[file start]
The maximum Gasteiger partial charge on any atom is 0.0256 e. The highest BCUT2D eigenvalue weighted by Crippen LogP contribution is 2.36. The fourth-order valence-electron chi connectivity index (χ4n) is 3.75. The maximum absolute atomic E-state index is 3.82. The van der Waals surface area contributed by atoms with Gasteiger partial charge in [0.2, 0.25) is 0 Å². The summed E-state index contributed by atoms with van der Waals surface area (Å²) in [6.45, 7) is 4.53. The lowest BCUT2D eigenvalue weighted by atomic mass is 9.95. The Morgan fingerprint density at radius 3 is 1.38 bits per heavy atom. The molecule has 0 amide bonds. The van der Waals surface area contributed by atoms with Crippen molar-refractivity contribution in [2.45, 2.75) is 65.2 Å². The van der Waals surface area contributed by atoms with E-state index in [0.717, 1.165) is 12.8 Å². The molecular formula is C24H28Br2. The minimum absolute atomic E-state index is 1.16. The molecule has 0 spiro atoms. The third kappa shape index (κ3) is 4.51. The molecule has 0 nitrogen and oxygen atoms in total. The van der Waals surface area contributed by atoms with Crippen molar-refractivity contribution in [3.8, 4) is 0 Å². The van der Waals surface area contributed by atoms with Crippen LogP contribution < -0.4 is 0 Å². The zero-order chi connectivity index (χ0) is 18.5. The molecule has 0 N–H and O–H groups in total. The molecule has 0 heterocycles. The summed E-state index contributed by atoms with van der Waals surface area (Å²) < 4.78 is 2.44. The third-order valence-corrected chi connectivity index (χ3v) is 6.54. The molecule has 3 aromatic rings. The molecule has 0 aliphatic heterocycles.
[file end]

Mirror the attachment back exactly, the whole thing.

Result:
The maximum Gasteiger partial charge on any atom is 0.0256 e. The highest BCUT2D eigenvalue weighted by Crippen LogP contribution is 2.36. The fourth-order valence-electron chi connectivity index (χ4n) is 3.75. The maximum absolute atomic E-state index is 3.82. The van der Waals surface area contributed by atoms with Gasteiger partial charge in [0.2, 0.25) is 0 Å². The summed E-state index contributed by atoms with van der Waals surface area (Å²) in [6.45, 7) is 4.53. The lowest BCUT2D eigenvalue weighted by atomic mass is 9.95. The Morgan fingerprint density at radius 3 is 1.38 bits per heavy atom. The molecule has 0 amide bonds. The van der Waals surface area contributed by atoms with Crippen molar-refractivity contribution in [2.45, 2.75) is 65.2 Å². The van der Waals surface area contributed by atoms with E-state index in [0.717, 1.165) is 12.8 Å². The molecular formula is C24H28Br2. The minimum absolute atomic E-state index is 1.16. The molecule has 0 spiro atoms. The third kappa shape index (κ3) is 4.51. The molecule has 0 nitrogen and oxygen atoms in total. The van der Waals surface area contributed by atoms with Crippen molar-refractivity contribution in [3.8, 4) is 0 Å². The van der Waals surface area contributed by atoms with Crippen LogP contribution < -0.4 is 0 Å². The zero-order chi connectivity index (χ0) is 18.5. The molecule has 0 N–H and O–H groups in total. The molecule has 0 heterocycles. The summed E-state index contributed by atoms with van der Waals surface area (Å²) < 4.78 is 2.44. The third-order valence-corrected chi connectivity index (χ3v) is 6.54. The molecule has 3 aromatic rings. The molecule has 0 aliphatic heterocycles.